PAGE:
Each day this month (assuming I don’t get busy or bored!), I’ll reflect on a tiny sliver of pop culture that I enjoyed or appreciated this year — scenes, shots, gestures, verses, sights, sounds, moments. Today: one of Hollywood’s most powerful figures blazes a new trail.
What’s the next step for a filmmaker who directs an Academy Award nominee for Best Picture? Sometimes it’s another Best Picture nominee. Sometimes it’s a movie that aspires to such heights but falls short. Sometimes it’s years of silence.
Ava DuVernay has taken a different path in the two years since she became the first black female director of a Best Picture nominee. Last year, she took meetings with Marvel about directing the studio’s first movie centered around a black superhero; she declined, citing creative differences, and the job eventually fell to her friend Ryan Coogler. She directed an Apple Music commercial starring Taraji P. Henson, Mary J. Blige and Kerry Washington that set the Internet ablaze. But 2016 was the year when DuVernay really started to flex.
First, it was revealed in February that she’s directing a big-budget adaptation of the classic children’s novel A Wrinkle in Time for Disney, marking the first time a black woman has directed a movie with a budget higher than $100 million. This movie will star Reese Witherspoon, Mindy Kaling, Oprah Winfrey, Chris Pine, Zach Galiafinakis, Andre Holland and a promising newcomer named Storm Reid in the lead role. It sounds amazing.
Her work with Winfrey isn’t limited to the big screen, though. September marked the premiere of Queen Sugar, a show on the Oprah Winfrey Network that DuVernay created and managed as executive producer. This show drew some of the network’s biggest ratings in years, and it boasted terrific performances — particularly from Tina Lifford, in a role originally written with Oprah in mind. But perhaps the show’s most notable accomplishment was DuVernay’s unconventional behind-the-scenes approach, detailed in this Vulture storyVulture story. She lifted competent, creative women into positions of power and launched them to stardom, because she had the platform and knew what to do with it. DuVernay and her collaborators seized the moment with some of the most affecting, visually stunning directorial choices on television, in service of a story about the trials and tribulations of black life in rural Louisiana. This is not normal — if only it could be.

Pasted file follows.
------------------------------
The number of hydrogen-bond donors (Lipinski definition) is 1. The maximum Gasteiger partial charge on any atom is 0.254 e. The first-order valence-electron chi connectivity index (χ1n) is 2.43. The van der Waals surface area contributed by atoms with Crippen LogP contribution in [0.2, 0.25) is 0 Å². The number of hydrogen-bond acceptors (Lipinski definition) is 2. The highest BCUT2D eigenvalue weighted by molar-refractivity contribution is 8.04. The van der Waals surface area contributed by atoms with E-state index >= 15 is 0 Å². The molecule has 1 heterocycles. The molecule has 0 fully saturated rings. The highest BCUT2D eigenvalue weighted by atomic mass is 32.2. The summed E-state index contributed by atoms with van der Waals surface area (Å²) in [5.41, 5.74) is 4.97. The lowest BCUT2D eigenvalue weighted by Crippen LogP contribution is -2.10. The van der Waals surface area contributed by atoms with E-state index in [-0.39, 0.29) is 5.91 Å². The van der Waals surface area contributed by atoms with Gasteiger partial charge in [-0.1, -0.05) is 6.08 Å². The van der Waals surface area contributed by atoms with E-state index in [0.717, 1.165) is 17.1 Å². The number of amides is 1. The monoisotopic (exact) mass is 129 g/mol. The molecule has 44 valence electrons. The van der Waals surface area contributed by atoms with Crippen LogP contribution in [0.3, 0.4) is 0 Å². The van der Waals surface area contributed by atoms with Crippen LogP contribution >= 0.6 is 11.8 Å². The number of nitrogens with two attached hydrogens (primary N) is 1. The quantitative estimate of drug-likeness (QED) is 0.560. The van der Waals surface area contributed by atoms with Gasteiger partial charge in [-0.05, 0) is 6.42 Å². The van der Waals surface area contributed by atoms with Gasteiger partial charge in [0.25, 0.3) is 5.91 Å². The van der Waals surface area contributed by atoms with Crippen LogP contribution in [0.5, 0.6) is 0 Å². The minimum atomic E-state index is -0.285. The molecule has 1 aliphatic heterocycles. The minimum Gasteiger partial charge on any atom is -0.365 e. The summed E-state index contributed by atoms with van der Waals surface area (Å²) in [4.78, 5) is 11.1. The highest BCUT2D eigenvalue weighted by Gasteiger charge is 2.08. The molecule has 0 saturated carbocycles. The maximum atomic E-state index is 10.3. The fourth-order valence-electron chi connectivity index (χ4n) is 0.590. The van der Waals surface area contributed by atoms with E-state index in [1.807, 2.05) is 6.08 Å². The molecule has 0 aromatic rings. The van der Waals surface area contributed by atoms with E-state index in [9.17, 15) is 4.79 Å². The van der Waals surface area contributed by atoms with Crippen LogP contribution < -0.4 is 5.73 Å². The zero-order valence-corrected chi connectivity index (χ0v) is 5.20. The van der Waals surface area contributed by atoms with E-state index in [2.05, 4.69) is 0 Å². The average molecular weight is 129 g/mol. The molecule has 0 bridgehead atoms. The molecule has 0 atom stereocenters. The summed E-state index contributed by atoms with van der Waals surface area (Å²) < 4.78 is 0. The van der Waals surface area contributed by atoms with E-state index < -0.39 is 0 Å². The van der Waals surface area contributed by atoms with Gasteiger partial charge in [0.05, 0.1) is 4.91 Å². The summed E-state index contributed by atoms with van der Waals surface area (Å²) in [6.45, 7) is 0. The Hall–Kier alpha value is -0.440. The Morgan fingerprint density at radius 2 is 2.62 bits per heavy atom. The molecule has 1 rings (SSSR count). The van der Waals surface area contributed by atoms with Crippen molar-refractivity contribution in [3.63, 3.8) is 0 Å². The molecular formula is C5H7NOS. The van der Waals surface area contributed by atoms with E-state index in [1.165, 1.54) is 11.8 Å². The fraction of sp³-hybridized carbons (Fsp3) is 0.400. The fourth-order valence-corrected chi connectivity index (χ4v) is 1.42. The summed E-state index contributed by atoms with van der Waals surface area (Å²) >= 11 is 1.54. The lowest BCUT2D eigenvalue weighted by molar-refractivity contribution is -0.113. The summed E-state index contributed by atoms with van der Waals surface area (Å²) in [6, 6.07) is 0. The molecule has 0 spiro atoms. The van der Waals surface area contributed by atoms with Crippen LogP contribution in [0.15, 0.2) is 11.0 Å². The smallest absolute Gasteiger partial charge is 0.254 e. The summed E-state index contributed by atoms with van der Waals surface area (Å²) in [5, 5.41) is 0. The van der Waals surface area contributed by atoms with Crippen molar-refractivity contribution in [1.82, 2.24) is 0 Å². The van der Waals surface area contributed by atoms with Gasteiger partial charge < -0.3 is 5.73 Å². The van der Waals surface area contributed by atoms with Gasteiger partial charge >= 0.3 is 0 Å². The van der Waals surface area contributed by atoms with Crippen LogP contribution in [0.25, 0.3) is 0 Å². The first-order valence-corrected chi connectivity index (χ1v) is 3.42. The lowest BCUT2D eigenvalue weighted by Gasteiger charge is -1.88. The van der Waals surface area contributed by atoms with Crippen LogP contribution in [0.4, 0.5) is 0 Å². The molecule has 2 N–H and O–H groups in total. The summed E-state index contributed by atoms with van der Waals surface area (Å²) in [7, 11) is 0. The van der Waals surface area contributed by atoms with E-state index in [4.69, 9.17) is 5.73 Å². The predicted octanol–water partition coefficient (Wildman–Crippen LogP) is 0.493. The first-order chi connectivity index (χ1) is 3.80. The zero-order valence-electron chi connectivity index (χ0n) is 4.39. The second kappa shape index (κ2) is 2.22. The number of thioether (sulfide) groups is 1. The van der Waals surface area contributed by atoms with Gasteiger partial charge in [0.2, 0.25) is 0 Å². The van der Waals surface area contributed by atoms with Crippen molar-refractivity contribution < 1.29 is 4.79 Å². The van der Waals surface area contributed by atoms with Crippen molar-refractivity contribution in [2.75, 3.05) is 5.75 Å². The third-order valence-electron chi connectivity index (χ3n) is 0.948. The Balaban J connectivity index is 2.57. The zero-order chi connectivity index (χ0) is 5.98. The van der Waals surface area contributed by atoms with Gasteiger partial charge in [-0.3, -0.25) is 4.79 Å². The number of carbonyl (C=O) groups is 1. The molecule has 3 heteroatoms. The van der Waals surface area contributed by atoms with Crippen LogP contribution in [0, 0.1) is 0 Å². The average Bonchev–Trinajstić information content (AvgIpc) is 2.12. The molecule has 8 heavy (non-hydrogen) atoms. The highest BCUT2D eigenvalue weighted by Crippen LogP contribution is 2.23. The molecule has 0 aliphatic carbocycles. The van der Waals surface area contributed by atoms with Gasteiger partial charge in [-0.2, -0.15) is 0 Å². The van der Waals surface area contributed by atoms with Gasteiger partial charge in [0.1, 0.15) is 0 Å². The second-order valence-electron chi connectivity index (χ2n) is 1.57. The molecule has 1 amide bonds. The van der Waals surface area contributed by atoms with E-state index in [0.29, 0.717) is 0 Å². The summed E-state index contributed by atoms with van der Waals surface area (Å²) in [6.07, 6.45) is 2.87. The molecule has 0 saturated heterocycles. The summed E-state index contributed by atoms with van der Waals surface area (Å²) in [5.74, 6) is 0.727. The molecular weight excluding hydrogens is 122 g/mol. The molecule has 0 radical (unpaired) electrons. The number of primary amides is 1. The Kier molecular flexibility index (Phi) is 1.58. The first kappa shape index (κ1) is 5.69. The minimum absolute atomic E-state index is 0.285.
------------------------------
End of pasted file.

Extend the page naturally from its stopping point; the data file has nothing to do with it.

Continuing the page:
DuVernay wasn’t done, though. Midway through the run of Queen Sugar on OWN, she premiered 13TH, a documentary about the racialized history of America’s mass incarceration epidemic, first at the New York Film Festival and then on Netflix a week later. I haven’t seen it yet, but many trusted critics suggest I should. Even without seeing it, I can appreciate what DuVernay is doing. She’s using the tools at her disposal — wisdom, curiosity, knowledge, technical expertise — to enlighten, engage and empower. She should be commended for that, and for doing fine work in the process.
P.S. Morten Tyldum (who made this!) and Bennett Miller earning Best Director nominations over DuVernay looks dumber by the minute, and it looked pretty dumb to start.